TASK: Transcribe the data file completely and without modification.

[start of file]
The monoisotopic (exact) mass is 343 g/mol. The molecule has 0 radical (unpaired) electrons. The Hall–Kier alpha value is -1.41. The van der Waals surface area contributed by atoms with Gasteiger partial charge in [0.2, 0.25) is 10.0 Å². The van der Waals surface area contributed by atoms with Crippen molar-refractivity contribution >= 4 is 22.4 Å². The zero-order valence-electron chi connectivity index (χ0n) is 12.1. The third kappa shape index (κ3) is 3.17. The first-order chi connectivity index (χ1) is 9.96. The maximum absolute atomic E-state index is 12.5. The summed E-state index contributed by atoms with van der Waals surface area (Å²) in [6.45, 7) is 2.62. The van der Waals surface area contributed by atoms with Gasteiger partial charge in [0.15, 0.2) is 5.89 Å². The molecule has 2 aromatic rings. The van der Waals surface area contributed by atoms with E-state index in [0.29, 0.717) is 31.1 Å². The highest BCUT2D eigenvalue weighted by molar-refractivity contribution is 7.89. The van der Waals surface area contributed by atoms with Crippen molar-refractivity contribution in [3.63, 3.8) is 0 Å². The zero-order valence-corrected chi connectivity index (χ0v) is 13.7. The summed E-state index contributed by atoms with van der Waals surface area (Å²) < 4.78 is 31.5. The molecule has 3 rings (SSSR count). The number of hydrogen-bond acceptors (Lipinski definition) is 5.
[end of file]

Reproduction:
The monoisotopic (exact) mass is 343 g/mol. The molecule has 0 radical (unpaired) electrons. The Hall–Kier alpha value is -1.41. The van der Waals surface area contributed by atoms with Gasteiger partial charge in [0.2, 0.25) is 10.0 Å². The van der Waals surface area contributed by atoms with Crippen molar-refractivity contribution >= 4 is 22.4 Å². The zero-order valence-electron chi connectivity index (χ0n) is 12.1. The third kappa shape index (κ3) is 3.17. The first-order chi connectivity index (χ1) is 9.96. The maximum absolute atomic E-state index is 12.5. The summed E-state index contributed by atoms with van der Waals surface area (Å²) in [6.45, 7) is 2.62. The van der Waals surface area contributed by atoms with Gasteiger partial charge in [0.15, 0.2) is 5.89 Å². The molecule has 2 aromatic rings. The van der Waals surface area contributed by atoms with E-state index in [0.29, 0.717) is 31.1 Å². The highest BCUT2D eigenvalue weighted by molar-refractivity contribution is 7.89. The van der Waals surface area contributed by atoms with Crippen molar-refractivity contribution in [3.63, 3.8) is 0 Å². The zero-order valence-corrected chi connectivity index (χ0v) is 13.7. The summed E-state index contributed by atoms with van der Waals surface area (Å²) < 4.78 is 31.5. The molecule has 3 rings (SSSR count). The number of hydrogen-bond acceptors (Lipinski definition) is 5.